Trapped Neanderthal Altamura Man Had A “Third Hand”
Altamura Man was a Neanderthal who lived in southern Italy at least 130,000 years ago. His fossilized skeleton was uncovered by a team of cavers in 1993 AD, entombed within calcite mineral deposits in the karst cave system near Altamura, a town in southern Italy. Altamura Man, the ancient hunter, represents the most complete and best-preserved Neanderthal skeleton ever discovered. But until now his secrets have been locked in time at the bottom of a sinkhole tomb.
In what can only be described as a horrific ancient accident, it is believed that Altamura Man fell into a chasm and starved to death more than 130,000 years ago. His body remains trapped in a deep chamber within the cave system. Dr Jacopo Moggi-Cecchi, a professor in the department of biology at the University of Florence, has published a paper presenting new data about the Altamura Man in the journal PLOS. Regarding how the man got down the hole in the first place the researcher told CNN Edition that perhaps he didn't see the hole in the ground, and that after he fell in, unable to climb out on his own, he just “sat there and died”. Horrific, as I said.
Targeting Altamura Man’s Ancient Teeth
Altamura Man was a Neanderthal hunter who lived somewhere between 130,000 to 172,000 years ago. However, his ancestors hunted in what is today central Europe and Asia at least 250,000 years before that. The Neanderthal species finally died off about 40,000 years ago which means they existed alongside Homo sapiens for more than 30,000 years, and it´s known that the two species mated.
The 2010 publication of the Neanderthal draft genome sequence proved ancient hominins bred with the ancestors of modern humans and that about “2 percent of the DNA in the genomes of modern-day people with Eurasian ancestry is Neanderthal in origin.”
Forensic evidence obtained from Altamura Man’s mouth showed that he had dental calculus and suffered from gum disease. ( Sapienza Universita de Roma )
The new study was performed solely in the deep recesses of the cave and required a wide array of digital imagery equipment. High resolution photographs and X-rays were combined with footage from videoscopes, which were all captured in the darkness of the sinkhole at the scene of the 130,000-year-old accident.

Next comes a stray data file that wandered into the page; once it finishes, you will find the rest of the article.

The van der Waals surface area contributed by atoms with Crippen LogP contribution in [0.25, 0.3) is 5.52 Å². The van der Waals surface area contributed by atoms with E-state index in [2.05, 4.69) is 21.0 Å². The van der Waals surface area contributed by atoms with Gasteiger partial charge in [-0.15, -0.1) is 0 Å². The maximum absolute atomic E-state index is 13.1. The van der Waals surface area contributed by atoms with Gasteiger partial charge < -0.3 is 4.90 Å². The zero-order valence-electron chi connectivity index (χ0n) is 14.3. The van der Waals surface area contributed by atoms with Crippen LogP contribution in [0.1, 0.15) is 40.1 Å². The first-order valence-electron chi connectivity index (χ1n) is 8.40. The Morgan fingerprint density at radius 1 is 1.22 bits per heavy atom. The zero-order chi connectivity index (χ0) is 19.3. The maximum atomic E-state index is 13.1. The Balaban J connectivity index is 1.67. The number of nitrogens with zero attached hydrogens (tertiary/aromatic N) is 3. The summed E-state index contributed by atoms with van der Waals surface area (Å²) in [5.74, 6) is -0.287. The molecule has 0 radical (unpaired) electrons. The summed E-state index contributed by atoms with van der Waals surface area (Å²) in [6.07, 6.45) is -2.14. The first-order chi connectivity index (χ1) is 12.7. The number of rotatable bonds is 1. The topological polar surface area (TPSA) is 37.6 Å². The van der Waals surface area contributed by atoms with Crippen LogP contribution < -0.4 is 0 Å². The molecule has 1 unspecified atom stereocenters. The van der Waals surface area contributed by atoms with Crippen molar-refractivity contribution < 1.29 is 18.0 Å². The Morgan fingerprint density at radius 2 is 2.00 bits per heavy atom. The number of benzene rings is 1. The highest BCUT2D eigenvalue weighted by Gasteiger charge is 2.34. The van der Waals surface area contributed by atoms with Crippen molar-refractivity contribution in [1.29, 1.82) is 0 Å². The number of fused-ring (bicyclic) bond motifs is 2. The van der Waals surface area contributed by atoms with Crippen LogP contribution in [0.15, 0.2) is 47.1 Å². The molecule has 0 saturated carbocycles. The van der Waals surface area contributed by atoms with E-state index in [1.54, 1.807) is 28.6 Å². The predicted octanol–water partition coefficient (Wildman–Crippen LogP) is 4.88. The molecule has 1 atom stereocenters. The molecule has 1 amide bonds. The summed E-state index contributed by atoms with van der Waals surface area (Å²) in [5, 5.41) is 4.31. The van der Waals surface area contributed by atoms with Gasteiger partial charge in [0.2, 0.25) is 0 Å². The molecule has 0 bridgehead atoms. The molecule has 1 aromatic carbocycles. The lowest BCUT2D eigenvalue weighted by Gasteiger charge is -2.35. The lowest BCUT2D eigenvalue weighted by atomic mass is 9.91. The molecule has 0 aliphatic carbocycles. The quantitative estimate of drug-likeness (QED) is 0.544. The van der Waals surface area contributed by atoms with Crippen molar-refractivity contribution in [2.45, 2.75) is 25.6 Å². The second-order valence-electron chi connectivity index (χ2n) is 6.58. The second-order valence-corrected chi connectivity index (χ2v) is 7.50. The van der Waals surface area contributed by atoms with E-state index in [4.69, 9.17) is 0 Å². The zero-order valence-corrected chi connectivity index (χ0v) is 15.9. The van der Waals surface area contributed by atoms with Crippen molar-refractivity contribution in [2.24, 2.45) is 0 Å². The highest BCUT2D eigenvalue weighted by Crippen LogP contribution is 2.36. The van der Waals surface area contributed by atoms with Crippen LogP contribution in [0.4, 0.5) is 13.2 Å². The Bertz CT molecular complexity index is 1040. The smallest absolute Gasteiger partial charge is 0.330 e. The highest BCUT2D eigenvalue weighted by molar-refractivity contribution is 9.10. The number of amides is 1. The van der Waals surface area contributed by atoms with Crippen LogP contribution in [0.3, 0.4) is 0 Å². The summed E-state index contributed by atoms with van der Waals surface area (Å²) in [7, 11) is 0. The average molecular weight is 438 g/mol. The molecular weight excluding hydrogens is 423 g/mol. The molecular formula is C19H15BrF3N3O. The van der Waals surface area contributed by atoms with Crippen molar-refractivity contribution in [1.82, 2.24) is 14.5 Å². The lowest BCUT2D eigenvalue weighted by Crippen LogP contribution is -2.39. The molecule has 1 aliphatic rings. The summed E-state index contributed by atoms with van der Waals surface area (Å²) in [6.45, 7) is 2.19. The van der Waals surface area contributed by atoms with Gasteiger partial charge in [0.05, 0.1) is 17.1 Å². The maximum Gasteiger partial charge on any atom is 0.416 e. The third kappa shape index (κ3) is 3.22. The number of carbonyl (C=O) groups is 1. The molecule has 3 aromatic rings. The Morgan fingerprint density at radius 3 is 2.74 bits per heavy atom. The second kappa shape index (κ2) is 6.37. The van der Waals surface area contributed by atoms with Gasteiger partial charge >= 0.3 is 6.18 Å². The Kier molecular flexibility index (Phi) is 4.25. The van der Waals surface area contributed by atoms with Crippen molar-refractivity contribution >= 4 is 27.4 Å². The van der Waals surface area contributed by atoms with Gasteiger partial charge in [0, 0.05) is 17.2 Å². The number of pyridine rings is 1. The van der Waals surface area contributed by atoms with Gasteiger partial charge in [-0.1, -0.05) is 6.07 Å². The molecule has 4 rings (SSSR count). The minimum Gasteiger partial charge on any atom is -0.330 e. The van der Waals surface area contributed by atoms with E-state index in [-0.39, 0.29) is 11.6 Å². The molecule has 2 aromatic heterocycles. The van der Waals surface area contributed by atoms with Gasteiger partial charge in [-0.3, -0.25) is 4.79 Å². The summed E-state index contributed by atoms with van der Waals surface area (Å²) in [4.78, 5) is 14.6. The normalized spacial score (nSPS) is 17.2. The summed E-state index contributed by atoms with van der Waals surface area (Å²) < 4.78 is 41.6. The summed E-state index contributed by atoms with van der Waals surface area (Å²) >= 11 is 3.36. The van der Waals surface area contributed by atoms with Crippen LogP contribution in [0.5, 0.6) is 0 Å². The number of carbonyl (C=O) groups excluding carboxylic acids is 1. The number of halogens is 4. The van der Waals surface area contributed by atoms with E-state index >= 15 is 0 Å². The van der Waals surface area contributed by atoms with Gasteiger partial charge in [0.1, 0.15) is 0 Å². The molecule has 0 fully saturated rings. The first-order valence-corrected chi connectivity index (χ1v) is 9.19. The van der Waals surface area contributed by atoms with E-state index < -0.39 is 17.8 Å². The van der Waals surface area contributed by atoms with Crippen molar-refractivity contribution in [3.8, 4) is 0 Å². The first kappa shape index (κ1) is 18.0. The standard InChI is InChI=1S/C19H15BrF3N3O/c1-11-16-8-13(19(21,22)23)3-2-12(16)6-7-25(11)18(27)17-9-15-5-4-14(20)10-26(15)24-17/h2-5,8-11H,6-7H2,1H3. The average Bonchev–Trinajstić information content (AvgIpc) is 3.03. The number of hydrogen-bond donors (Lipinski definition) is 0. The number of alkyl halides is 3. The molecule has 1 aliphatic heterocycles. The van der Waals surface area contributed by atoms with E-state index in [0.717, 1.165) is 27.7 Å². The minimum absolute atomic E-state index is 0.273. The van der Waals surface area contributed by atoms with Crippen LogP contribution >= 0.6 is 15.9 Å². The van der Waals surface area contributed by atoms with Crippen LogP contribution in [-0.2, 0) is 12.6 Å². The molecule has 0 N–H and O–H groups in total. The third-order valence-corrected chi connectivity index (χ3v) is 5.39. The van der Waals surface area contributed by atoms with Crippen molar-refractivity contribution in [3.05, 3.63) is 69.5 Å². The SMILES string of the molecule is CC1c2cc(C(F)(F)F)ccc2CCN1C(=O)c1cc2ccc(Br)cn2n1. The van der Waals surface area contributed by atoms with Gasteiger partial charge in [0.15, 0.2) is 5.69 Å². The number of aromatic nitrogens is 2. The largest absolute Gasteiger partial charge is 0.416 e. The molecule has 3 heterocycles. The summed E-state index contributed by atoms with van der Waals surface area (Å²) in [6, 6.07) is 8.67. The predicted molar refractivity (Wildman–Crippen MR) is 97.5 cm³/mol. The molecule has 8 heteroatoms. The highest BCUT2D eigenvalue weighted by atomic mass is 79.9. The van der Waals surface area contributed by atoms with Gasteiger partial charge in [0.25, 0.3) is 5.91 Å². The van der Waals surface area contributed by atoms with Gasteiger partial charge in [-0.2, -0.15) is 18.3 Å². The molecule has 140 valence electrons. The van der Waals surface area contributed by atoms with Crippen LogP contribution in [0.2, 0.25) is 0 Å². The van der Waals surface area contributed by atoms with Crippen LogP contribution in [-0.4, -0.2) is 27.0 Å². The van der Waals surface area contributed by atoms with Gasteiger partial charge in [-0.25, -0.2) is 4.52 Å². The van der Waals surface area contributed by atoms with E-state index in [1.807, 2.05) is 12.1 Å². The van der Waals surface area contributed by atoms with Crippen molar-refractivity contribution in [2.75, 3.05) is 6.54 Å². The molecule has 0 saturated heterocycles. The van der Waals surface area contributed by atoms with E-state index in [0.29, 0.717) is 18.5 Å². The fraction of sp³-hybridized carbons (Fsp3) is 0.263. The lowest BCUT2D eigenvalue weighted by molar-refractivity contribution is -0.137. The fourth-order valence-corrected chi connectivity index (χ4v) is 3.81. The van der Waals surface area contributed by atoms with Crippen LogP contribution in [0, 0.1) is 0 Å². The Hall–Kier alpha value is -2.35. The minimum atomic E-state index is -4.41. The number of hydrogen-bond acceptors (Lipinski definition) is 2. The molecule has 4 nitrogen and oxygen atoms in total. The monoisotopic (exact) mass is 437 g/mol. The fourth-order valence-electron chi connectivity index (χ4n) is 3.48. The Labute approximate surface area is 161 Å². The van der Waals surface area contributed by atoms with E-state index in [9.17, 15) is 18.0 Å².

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The study presents the results of an analysis of the male adult Altamura Man’s jawbone, which reveals he had an almost full set of teeth, forty-two in total. And speaking about the state of Altamura Man’s gnashers Dr Moggi-Cecchi said “they were in good shape.” However, dental calculus was identified, and the roots of some teeth were exposed suggesting he had suffered from gum disease .
A closeup of Altamura Man’s mouth and teeth on the lower right. ( Sapienza Universita de Roma )
Altamura Man Was A Toothy Fellow, With Three Hands
The research paper describes the man as having had a “Toothy grin and 'third hand’.” Dr Moggi-Cecchi explained that this “third hand” actually refers to the ancient man's front teeth . Marks on the teeth made it evident that the man had habitually used them to hold meat in place, most probably while cutting it, or when stretching animal skins during leather preparation.
However, even though so much new information has been gathered about this ancient man, the vast majority of dietary and lifestyle data remains locked within the calcite lump within the cave, for now.
The researchers point out that their entire study is based on information gleaned only by “looking” at the specimen, in situ, and they can only imagine the profundity of answers that will become available if the fossil was ever removed from the cave and studied in laboratory conditions.
If the researchers’ dreams were to come true, and extraction of the body ever becomes viable, Dr Moggi-Cecchi says the possibilities are immense. For if the team can gather the depth of information presented in their new paper, simply by looking at the fossil, its extraction could see it become “the Neanderthal version of Otzi the Iceman,” the 5300-year-old frozen body discovered in the northern Italian Alps in 1991 AD.
Top image: Altamura Man’s head, mouth open, as found in the deep Italian cave. Source: Sapienza Universita de Roma
By Ashley Cowie